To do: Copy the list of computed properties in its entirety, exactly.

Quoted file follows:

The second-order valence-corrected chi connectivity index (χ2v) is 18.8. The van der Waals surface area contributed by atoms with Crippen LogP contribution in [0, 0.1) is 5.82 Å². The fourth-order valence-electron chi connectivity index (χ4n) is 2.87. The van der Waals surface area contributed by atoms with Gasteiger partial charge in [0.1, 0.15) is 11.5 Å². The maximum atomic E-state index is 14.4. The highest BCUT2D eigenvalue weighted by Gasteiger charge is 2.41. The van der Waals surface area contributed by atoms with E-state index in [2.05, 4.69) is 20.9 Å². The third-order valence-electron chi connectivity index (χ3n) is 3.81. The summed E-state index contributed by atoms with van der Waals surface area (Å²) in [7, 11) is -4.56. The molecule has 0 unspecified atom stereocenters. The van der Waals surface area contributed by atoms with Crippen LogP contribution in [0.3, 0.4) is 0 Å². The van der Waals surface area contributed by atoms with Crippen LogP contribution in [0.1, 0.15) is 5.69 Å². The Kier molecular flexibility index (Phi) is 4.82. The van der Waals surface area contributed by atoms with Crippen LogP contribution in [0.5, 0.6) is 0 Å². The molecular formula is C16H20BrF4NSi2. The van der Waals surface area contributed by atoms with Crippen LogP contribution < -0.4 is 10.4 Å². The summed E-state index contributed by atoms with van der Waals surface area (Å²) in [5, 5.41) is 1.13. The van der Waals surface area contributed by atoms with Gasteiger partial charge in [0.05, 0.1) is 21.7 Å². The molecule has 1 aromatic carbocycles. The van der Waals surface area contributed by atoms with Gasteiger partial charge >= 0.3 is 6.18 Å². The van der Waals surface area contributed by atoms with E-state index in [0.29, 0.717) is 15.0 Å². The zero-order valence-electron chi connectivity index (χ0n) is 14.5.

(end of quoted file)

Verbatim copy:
The second-order valence-corrected chi connectivity index (χ2v) is 18.8. The van der Waals surface area contributed by atoms with Crippen LogP contribution in [0, 0.1) is 5.82 Å². The fourth-order valence-electron chi connectivity index (χ4n) is 2.87. The van der Waals surface area contributed by atoms with Gasteiger partial charge in [0.1, 0.15) is 11.5 Å². The maximum atomic E-state index is 14.4. The highest BCUT2D eigenvalue weighted by Gasteiger charge is 2.41. The van der Waals surface area contributed by atoms with E-state index in [2.05, 4.69) is 20.9 Å². The third-order valence-electron chi connectivity index (χ3n) is 3.81. The summed E-state index contributed by atoms with van der Waals surface area (Å²) in [7, 11) is -4.56. The molecule has 0 unspecified atom stereocenters. The van der Waals surface area contributed by atoms with Crippen LogP contribution in [0.3, 0.4) is 0 Å². The van der Waals surface area contributed by atoms with Crippen LogP contribution in [0.1, 0.15) is 5.69 Å². The Kier molecular flexibility index (Phi) is 4.82. The van der Waals surface area contributed by atoms with Crippen LogP contribution in [0.5, 0.6) is 0 Å². The molecular formula is C16H20BrF4NSi2. The van der Waals surface area contributed by atoms with Crippen LogP contribution < -0.4 is 10.4 Å². The summed E-state index contributed by atoms with van der Waals surface area (Å²) in [5, 5.41) is 1.13. The van der Waals surface area contributed by atoms with Gasteiger partial charge in [0.05, 0.1) is 21.7 Å². The molecule has 1 aromatic carbocycles. The van der Waals surface area contributed by atoms with Gasteiger partial charge >= 0.3 is 6.18 Å². The van der Waals surface area contributed by atoms with E-state index in [0.29, 0.717) is 15.0 Å². The zero-order valence-electron chi connectivity index (χ0n) is 14.5.